Signs point to Republicans relenting on tax rates
A small but growing group of Republicans say the party should perhaps accede to President Barack Obama’s demand for higher tax rates for top earners so that the attention can shift to making serious cuts in beneffit programs like Medicare and Med- icaid, a top Republican senator said Sunday.
Sen. Bob Corker of Tennessee, a member of the Banking Committee who has presented a defficit-reduction plan of his own, said on “Fox News Sunday” that if Republicans gave in to the president’s chief demand, then “all of a sudden, the shift goes back to entitlements and maybe it puts us in a place where we actually can do something that really saves the nation.”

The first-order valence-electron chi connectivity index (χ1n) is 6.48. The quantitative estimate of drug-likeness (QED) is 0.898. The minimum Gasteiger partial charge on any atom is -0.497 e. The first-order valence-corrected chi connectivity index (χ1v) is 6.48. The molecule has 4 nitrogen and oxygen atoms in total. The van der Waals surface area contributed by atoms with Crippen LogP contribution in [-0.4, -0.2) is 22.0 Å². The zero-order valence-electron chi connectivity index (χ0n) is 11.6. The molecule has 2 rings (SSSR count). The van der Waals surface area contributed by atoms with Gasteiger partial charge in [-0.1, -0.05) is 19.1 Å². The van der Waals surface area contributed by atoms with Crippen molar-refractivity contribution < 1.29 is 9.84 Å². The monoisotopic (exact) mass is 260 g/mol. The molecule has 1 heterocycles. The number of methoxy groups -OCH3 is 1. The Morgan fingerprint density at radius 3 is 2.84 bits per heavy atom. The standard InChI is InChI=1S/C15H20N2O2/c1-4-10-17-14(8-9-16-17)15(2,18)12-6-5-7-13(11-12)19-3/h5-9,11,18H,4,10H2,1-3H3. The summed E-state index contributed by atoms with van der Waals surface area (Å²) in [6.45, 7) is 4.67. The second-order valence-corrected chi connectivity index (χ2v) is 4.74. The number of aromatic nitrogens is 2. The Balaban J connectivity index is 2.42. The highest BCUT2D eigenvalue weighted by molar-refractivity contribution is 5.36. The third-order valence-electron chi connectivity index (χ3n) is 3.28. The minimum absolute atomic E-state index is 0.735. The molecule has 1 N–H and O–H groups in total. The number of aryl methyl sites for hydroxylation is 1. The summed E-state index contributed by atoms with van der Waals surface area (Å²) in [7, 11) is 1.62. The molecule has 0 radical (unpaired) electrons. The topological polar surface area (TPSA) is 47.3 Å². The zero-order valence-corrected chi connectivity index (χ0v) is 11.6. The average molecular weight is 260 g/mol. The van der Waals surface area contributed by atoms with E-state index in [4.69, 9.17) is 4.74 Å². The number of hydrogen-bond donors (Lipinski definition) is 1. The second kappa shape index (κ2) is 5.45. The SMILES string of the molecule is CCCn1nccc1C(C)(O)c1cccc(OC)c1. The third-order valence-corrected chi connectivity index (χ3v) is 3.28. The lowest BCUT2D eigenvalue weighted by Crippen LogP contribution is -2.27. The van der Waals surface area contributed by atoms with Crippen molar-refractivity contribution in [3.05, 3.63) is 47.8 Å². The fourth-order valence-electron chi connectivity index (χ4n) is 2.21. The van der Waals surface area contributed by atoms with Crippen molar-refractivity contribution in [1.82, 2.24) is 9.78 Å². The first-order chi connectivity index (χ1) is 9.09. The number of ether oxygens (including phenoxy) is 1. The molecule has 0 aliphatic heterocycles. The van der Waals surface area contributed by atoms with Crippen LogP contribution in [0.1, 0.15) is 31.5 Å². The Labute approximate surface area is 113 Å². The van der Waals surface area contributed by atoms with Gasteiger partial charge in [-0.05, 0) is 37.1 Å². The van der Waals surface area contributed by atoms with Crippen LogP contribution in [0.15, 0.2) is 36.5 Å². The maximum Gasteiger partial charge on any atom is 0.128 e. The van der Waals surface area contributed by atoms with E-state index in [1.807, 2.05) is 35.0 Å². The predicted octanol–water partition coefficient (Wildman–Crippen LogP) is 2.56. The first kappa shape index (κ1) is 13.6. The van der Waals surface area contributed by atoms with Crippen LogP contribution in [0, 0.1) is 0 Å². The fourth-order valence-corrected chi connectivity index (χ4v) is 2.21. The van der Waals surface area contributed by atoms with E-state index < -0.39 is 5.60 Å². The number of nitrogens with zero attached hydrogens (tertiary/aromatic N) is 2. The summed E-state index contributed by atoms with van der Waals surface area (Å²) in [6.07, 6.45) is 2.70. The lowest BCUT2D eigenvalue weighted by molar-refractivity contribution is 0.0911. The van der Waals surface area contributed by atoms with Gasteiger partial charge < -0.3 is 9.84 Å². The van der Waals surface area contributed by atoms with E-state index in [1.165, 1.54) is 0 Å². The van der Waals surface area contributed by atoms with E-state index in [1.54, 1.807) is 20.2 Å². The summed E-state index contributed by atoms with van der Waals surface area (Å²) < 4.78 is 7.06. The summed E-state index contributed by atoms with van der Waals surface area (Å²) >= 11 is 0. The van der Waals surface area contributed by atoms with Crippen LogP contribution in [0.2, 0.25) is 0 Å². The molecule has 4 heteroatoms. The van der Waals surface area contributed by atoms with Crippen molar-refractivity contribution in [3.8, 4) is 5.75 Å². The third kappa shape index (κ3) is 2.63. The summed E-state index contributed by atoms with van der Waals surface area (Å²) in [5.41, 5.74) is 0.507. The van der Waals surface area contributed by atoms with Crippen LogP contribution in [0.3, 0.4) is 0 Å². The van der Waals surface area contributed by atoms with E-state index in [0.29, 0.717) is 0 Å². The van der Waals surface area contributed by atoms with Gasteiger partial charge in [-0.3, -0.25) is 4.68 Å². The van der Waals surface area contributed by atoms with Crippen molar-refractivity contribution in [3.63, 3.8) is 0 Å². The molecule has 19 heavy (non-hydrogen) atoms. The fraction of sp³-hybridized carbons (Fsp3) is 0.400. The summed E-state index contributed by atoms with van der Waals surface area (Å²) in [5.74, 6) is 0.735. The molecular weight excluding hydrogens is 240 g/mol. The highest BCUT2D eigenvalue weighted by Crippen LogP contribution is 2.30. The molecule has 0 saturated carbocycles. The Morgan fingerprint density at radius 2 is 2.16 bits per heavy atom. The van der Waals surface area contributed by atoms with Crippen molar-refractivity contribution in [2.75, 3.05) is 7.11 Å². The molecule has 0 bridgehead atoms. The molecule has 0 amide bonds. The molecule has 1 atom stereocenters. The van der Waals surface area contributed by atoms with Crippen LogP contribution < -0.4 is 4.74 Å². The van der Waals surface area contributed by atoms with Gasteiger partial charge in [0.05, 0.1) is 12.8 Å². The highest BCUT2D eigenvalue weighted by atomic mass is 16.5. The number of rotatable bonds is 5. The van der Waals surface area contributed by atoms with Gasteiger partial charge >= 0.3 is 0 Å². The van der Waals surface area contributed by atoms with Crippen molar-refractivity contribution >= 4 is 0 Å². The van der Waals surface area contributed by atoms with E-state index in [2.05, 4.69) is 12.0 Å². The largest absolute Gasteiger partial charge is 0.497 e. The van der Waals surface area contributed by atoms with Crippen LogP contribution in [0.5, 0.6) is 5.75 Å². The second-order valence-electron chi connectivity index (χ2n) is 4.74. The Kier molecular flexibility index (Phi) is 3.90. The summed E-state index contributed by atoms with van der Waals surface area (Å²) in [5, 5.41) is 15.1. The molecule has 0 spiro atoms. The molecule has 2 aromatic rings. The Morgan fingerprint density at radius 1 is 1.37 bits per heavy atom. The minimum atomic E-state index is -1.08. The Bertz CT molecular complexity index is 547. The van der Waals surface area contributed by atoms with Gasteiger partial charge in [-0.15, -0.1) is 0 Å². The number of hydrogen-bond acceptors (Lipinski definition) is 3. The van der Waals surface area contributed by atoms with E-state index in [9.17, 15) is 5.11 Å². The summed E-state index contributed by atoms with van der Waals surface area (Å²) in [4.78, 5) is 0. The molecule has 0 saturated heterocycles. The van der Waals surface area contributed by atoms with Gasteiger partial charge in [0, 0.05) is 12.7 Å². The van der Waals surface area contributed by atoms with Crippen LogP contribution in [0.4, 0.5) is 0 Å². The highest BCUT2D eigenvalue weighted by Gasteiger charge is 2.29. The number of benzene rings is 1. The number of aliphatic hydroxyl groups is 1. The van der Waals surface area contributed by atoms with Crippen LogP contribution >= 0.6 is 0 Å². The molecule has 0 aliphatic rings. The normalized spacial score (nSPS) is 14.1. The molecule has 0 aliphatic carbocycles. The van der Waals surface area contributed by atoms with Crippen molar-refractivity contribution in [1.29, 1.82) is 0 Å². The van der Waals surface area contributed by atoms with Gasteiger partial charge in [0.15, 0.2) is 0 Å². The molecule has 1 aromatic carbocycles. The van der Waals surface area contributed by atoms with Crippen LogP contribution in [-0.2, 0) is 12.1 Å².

Within hours of Corker’s comments, Obama and House Speaker John Boehner met privately at the White House for negotiations. Administration offcials would not ofler details of the discussion.
The disclosure of the meeting, however, indicated that private discussions continue in the face of Repub- lican leaders’ public statements decrying the lack of progress and the president’s refusal so far to specify the sort of deep, long-term reductions in spending for Medicare and other social programs that they insist upon as a condition of their support for raising taxes on high earners.
The White House and